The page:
Construction on Sensenbrenner, Johnston and Marquette Halls is on schedule and expected to be completed in fall 2014, as the Tribune originally reported in January.
Thomas Ganey, vice president of planning and university architect, said the construction team is nine months into the three-year project.
“The expectation is that in May, Sensenbrenner will be complete,” Ganey said. “Johnston will undergo the bulk of its work beginning in summer of 2014. The main focus here is that the work is related to infrastructure – heating, cooling, plumbing.”
Administrative offices for the College of Arts & Sciences, including the English, philosophy, history and theology departments, will move to Marquette Hall and Sensenbrenner, while the College of Communication will receive other enhancements in Johnston once the other projects are complete. Coughlin Hall, the current home for the moving Arts & Sciences departments, will undergo renovations of its own after the departments move.
Ganey said the project is “a reinvestment in historic buildings.” The university opened Marquette Hall and Sensenbrenner in the 1920s, making them two of the oldest academic buildings on campus. Sensenbrenner housed the University’s Law School before Eckstein Hall opened in 2010.
James Marten, chair and professor of the history department, said he looks forward to his department’s future move to Sensenbrenner.
“It will feature the department in a different way,” Marten said. “There will be public areas to display awards and books, a kiosk in the lobby for students to access information, and a flat screen TV in the entrance.”
Marten agreed with Ganey about the project being a reinvestment in historic buildings, adding that “the project deals with respecting it as an old building, but now with modern office space.”
Philosophy offices in Coughlin Hall are experiencing problems with wasps and previously experienced problems with leaks and flooding. The move to Marquette Hall will allow the time and space necessary to begin renovation in Coughlin Hall. Ganey also said Coughlin Hall will eventually house Student Disability Service, Student Education Service, and Education Opportunity programs and offices.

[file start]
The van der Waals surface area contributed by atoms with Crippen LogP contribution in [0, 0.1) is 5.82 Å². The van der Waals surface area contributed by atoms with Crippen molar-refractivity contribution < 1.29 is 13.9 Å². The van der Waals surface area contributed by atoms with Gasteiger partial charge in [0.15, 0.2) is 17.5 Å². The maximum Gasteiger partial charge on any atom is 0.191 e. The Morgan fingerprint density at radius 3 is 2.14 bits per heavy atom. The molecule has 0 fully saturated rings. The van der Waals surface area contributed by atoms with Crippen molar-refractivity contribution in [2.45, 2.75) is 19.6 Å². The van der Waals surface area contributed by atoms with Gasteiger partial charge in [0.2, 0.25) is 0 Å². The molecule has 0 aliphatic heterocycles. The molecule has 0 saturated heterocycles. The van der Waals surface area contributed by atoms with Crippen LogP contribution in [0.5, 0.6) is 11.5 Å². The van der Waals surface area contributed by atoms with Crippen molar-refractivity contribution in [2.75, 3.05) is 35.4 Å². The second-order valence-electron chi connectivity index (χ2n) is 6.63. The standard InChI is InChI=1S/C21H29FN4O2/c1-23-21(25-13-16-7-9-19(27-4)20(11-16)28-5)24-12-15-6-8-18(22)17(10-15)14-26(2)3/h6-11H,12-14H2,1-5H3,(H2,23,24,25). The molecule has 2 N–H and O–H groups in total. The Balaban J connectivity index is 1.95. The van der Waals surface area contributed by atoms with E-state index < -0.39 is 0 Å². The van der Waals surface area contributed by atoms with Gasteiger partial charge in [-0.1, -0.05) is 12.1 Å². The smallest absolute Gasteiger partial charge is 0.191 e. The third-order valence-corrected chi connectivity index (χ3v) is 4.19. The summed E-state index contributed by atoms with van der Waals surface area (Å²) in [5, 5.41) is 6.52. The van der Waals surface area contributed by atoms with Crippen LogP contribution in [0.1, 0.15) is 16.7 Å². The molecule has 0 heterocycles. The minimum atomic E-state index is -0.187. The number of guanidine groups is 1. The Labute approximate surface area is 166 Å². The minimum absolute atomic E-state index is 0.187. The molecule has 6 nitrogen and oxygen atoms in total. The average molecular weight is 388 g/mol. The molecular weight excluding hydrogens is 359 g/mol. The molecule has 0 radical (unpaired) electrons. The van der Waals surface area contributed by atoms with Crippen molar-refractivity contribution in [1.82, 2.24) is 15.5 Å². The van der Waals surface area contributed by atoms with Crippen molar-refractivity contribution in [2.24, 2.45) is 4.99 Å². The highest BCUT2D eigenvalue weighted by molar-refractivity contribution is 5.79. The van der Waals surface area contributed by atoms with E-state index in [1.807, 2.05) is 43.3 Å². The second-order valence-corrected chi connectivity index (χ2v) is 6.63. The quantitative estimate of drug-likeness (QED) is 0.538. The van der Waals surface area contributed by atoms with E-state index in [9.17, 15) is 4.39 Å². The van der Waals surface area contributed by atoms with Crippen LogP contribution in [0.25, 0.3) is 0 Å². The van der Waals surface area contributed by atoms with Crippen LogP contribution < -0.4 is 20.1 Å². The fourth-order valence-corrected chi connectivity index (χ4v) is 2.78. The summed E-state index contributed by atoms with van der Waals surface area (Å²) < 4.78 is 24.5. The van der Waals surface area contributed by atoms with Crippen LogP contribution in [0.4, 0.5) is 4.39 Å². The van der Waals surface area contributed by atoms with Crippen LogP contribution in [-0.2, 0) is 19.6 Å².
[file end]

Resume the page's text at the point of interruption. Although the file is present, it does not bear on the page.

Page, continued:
The new Marquette Hall will provide classroom space, conference rooms, seminar rooms and advising offices all in the same building.
James South, chair of the philosophy department, also said he is glad to leave the philosophy offices in Coughlin Hall.
“It will be a student friendly environment,” South said, “a place for hanging out, using the Wi-Fi, sitting in a comfy chair, or studying.”
South said that because Marquette Hall will house the philosophy, English and theology departments, the new facility will create a community of learning within the three departments. He said he believes faculty-to-faculty interaction within the building will spark interdisciplinary learning and benefit students directly.
“Putting us in what we like to call the ‘historic core’ of the campus shows Father Pilarz’s and the university administration’s commitment to the College of Arts & Sciences and its importance to the identity of Marquette,” South said. “(The new building) will facilitate our ability to be more accessible to students, interact more with students, and enhance our presence on campus.”
“What’s most promising here is that this is a new beginning for the department and a new way of being at Marquette,” South said.
Story by Elizabeth Baker
Special to the Tribune